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Design bridge from Finland to China

The largest project to celebrate the centenary of Finland’s independence in China, the Sino Finnish 100 Challenge, created relations between Finnish and Chinese students, companies and universities. Launched this year, it will continue for at least five years.

Shanghai. “It was a unique experience in an extremely international atmosphere. We used a lot of English and learned a lot about each others’ ways,” says Mengfan Chen. “Studying at the summer school was very different compared to studying at Tongji. Here students listen to lectures, but at the summer school, we worked together in workshops.”

Last summer Mengfan participated in the Sino Finnish 100 Challenge summer school in Espoo together with fellow students Jingming Sun and Dejun Zhang and more than 100 Finnish and Chinese students.

They ranked among the top ten of 661 proposals in a related brainstorming competition completed in early summer. Their proposal was awarded with a diploma in the final gala of the Finnish 100 Challenge held in Shanghai 13 December.

The three speak good English unlike many other Chinese students. English teaching is often of low quality, and the students are not able to develop their skills.

For the brainstorming competition, Chen, Sun and Zhang developed an online virtual learning environment for young people from different countries to make new friends and discuss in English.

Timo Nyberg from Aalto university handed over the diploma to Mengfan Chen and Jingming Sun in the final gala of the Sino Finnish 100 Challenge.

The brainstorming competition for students was just one part of the Sino Finnish 100 Challenge, the largest project to celebrate Finland’s anniversary in China.

Finnish organizers summarized the year before the beginning of the gala event in the Sino Finnish Center meeting room of the Tongji University. They agreed that the set targets had been achieved during the year.

“In total more than 3,000 people participated the various phases of the project. The number of partners, companies, institutions and universities involved was 32, and six cities,” recalls project director professor Jarmo Suominen.

Aalto University and the University of Helsinki participated in the project from Finland, and from China, important design schools like the Tongji and Donghua universities in Shanghai, the China Central Academy of Fine Arts and Tsinghua in Beijing, as well as the polytechnic college of Hong Kong and the technical university of Guangdong. So many schools in cooperation with the Finns is a good result as such.

One of the central objectives of the project was to learn about cooperation and make more students of Chinese top universities interested in Finland as a place to study or work, or in Finnish companies in China as their potential employers.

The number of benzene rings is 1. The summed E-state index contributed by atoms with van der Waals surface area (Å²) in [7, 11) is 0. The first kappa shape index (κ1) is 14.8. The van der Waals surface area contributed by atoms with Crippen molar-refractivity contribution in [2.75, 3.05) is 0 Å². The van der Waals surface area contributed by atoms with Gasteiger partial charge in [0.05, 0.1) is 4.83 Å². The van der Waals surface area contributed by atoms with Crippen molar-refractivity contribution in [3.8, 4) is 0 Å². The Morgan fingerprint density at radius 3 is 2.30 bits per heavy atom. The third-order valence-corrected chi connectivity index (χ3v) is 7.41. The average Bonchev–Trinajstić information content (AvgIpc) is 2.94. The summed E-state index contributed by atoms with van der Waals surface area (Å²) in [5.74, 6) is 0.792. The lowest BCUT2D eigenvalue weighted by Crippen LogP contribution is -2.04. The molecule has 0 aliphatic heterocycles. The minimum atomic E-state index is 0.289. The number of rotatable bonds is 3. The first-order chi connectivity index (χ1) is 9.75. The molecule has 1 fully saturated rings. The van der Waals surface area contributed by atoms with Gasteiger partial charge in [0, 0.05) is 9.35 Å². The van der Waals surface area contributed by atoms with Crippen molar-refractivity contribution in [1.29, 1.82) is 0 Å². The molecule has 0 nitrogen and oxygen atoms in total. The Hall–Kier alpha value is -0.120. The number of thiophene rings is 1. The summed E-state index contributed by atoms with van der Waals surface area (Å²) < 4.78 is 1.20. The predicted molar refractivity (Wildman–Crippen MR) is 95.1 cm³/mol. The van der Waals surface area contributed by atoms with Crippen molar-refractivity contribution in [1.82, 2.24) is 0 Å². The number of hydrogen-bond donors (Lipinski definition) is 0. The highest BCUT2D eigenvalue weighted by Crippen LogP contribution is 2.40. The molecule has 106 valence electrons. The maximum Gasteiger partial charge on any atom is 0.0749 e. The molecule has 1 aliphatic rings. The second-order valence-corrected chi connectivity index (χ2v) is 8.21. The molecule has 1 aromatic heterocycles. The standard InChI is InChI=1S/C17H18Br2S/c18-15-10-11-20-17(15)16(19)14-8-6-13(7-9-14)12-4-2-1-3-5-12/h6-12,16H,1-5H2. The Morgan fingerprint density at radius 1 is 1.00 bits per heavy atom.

This objective was achieved at least for Mengfan Chen, Jingming Sun and Dejun Zhang. All of them would like to return to study in Finland at some point.

Another objective was to create business opportunities for Finnish companies through cooperation in China. A year is a short time, however.

In the final gala in Shanghai, professor and chair of the organization committee Yrjö Sotamaa launched a follow-up project to the Sino Finnish 100 Challenge for the next five years. In the future, the theme of the programme is Life in Future Cities, including more brainstorming competitions, summer school and various design-solution-based projects in the cities.

Professor Yrjö Sotamaa has been the chair of the organization committee.

Director of Tongji university Zhong Zhihua was satisfied with the results of the cooperation.

The programme of the project is to be published shortly. The objective is to attract more educational institutions and cities from China and Finland, in addition to current participants Helsinki and Espoo. In addition to currently involved universities, more institutions are invited to join from China and Finland.

The project has satisfied its Finnish organizers and many others. The directors of the Chinese universities, including director of Tongji University Zhong Zhihua, emphasized fruitful cooperation and willingness to continue the project in the years to come. The five-year programme aims at developing new types of innovations to use the cities, for example.

Su Yungsheng is the director of a new educational unit founded by Aalto and Tongji universities, the Shanghai International College of Design and Innovation, that started operations this autumn. Su has long-term experience of cooperation with the city of Shanghai. He was part of the World Exposition in Shanghai in 2010, and he has good relations, for example, to the transport authority in Shanghai.

“One of the challenges of the programme could involve developing the Shanghai metro system, how to connect it with the rest of the transports more fluently,” Su explains.

Su has been involved in the Sino Finnish 100 Challenge since the very beginning.

“Sino Finnish 100 Challenge profoundly transformed the atmosphere. Technology, art and business co-exist in a shared ecosystem,” he concludes the benefits so far.

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